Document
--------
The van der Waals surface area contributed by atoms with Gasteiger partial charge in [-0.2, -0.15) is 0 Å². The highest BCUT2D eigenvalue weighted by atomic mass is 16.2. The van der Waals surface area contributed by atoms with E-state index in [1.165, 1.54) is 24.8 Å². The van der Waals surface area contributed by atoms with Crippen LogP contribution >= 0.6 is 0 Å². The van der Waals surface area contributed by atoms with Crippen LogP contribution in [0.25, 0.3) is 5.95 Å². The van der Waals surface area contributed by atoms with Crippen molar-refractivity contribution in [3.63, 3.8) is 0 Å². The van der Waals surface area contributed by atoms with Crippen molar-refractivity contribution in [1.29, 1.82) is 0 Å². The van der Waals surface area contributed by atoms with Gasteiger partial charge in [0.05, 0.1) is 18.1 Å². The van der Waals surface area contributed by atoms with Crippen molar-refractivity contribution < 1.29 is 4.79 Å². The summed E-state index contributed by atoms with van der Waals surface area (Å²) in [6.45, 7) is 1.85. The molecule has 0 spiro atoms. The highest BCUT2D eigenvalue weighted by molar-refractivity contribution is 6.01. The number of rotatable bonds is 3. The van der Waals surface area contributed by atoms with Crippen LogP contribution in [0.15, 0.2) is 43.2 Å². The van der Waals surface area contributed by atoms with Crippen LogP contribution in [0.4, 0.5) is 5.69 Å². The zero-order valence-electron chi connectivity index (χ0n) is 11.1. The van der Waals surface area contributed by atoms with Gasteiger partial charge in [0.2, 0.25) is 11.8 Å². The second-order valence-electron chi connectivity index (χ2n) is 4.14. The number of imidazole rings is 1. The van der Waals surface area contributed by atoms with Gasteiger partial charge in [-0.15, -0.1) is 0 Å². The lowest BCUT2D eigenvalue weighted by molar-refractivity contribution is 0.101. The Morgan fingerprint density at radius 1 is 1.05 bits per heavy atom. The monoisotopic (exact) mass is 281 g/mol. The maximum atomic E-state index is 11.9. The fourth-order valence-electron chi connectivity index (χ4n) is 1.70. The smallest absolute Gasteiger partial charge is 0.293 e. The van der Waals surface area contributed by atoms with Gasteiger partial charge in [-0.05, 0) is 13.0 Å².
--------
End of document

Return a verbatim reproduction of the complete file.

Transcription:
The van der Waals surface area contributed by atoms with Gasteiger partial charge in [-0.2, -0.15) is 0 Å². The highest BCUT2D eigenvalue weighted by atomic mass is 16.2. The van der Waals surface area contributed by atoms with E-state index in [1.165, 1.54) is 24.8 Å². The van der Waals surface area contributed by atoms with Crippen LogP contribution >= 0.6 is 0 Å². The van der Waals surface area contributed by atoms with Crippen LogP contribution in [0.25, 0.3) is 5.95 Å². The van der Waals surface area contributed by atoms with Crippen molar-refractivity contribution in [3.63, 3.8) is 0 Å². The van der Waals surface area contributed by atoms with Crippen molar-refractivity contribution in [1.29, 1.82) is 0 Å². The van der Waals surface area contributed by atoms with Gasteiger partial charge in [0.05, 0.1) is 18.1 Å². The van der Waals surface area contributed by atoms with Crippen molar-refractivity contribution < 1.29 is 4.79 Å². The summed E-state index contributed by atoms with van der Waals surface area (Å²) in [6.45, 7) is 1.85. The molecule has 0 spiro atoms. The highest BCUT2D eigenvalue weighted by molar-refractivity contribution is 6.01. The number of rotatable bonds is 3. The van der Waals surface area contributed by atoms with Crippen LogP contribution in [0.15, 0.2) is 43.2 Å². The van der Waals surface area contributed by atoms with Crippen LogP contribution in [0.4, 0.5) is 5.69 Å². The zero-order valence-electron chi connectivity index (χ0n) is 11.1. The van der Waals surface area contributed by atoms with Gasteiger partial charge in [0.2, 0.25) is 11.8 Å². The second-order valence-electron chi connectivity index (χ2n) is 4.14. The number of imidazole rings is 1. The van der Waals surface area contributed by atoms with Gasteiger partial charge in [-0.15, -0.1) is 0 Å². The lowest BCUT2D eigenvalue weighted by molar-refractivity contribution is 0.101. The Morgan fingerprint density at radius 1 is 1.05 bits per heavy atom. The monoisotopic (exact) mass is 281 g/mol. The maximum atomic E-state index is 11.9. The fourth-order valence-electron chi connectivity index (χ4n) is 1.70. The smallest absolute Gasteiger partial charge is 0.293 e. The van der Waals surface area contributed by atoms with Gasteiger partial charge in [-0.05, 0) is 13.0 Å².